Jump to content
tfalco

Chances, 3.29 CGPA high LSAT

Recommended Posts

Hi!

I'm about to start my fourth year of undergrad, and have recently began studying for the LSAT, which I will be writing in October. I know that my GPA is rather low at 3.29 (not sure about B2 or L2, but it likely won't be drastically better), however I have done several full timed LSAT Practice Tests, and am consistently scoring in the 170's. My first diagnostic test with little to no studying was a 173.

My question is, what would my chances be at some of the top Ontario schools, like Osgoode or U of T? And what LSAT would I need to aim for?

Share this post


Link to post
Share on other sites
Posted (edited)

I can confidently say you'll be out at UofT and no LSAT score will change that, I'm sorry to say. They do not like high LSAT splitters.

Other schools are harder to predict where splitters are concerned, especially with your stats being hypothetical at this point. But in any event, you'll for sure be able to get in somewhere in Canada with a 170+ LSAT if you apply broadly.

Edited by CleanHands
  • Like 2

Share this post


Link to post
Share on other sites
Posted (edited)

Please be realistic with yourself that actually attaining an official 170+ LSAT score is a very different from scoring a 170+ on a diagnostic test. If your claim is true that your first diagnostic was 173, you could have an aptitude for the test and may not need to study for as long nor as hard as the average applicant. Nonetheless, until you take the LSAT you will not know how test day pressures effect you, nor how you will respond to unexpectedly challenging questions and/or rare question types in the real moment. Most people's (not all) first official LSAT score is 1-3 percentile points lower than their most recent diagnostic.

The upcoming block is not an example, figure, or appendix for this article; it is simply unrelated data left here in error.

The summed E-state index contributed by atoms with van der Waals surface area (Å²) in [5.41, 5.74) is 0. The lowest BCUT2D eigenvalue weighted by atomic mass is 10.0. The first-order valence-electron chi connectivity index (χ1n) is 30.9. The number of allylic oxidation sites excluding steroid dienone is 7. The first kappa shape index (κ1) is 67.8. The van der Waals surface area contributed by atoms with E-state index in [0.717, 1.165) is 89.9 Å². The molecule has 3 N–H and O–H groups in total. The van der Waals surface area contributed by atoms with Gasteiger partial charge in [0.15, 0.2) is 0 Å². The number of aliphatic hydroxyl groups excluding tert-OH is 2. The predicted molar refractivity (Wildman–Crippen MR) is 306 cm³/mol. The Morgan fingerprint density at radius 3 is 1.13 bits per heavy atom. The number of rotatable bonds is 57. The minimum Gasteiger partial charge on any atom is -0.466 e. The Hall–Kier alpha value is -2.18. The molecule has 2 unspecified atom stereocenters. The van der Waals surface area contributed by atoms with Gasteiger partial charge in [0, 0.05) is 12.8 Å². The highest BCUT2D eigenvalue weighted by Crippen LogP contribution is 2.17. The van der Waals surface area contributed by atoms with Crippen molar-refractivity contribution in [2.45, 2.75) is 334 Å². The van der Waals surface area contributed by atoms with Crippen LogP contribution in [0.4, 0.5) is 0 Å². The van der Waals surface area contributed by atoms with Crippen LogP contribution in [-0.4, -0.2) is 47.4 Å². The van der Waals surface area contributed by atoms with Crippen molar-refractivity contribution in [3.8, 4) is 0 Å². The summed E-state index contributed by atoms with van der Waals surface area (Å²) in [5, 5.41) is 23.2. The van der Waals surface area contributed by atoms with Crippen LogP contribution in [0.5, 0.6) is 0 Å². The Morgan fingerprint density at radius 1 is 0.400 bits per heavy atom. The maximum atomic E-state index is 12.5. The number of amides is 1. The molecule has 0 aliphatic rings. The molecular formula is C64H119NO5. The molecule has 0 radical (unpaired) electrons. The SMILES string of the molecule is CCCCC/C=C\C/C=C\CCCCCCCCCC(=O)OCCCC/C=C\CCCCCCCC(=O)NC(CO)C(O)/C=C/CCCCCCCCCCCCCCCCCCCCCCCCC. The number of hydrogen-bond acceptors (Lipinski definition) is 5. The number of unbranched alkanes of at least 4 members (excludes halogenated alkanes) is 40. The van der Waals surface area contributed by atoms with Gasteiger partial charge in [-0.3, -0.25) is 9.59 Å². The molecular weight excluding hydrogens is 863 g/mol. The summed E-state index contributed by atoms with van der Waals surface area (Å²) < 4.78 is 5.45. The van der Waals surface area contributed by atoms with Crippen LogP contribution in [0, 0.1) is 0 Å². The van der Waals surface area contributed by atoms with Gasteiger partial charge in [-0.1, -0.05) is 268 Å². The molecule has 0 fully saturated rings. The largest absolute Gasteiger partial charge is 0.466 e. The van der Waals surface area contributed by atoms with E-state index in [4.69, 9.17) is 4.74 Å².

Continuing on, I will echo what @CleanHands said above; UofT is likely entirely out of the picture for you. If you can score atleast 170 I think you have a decent shot at every other Ontario school. However, even if you score in the mid 160s I'd say apply as your stats would not overlap with most schools "auto-reject" thresholds and you may be able to make a compelling case for yourself through reference letters and your personal statement(s) / sketch.

Edited by LabouriousCorvid
  • Like 1

Share this post


Link to post
Share on other sites
19 minutes ago, CleanHands said:

I can confidently say you'll be out at UofT and no LSAT score will change that, I'm sorry to say. They do not like high LSAT splitters.

Other schools are harder to predict where splitters are concerned, especially with your stats being hypothetical at this point. But in any event, you'll for sure be able to get in somewhere in Canada with a 170+ LSAT if you apply broadly.

Thanks for the response! I figured that might be the case, just thought I'd ask.

And yes of course everything is currently hypothetical, so I know that everything could easily change.

Share this post


Link to post
Share on other sites
11 minutes ago, LabouriousCorvid said: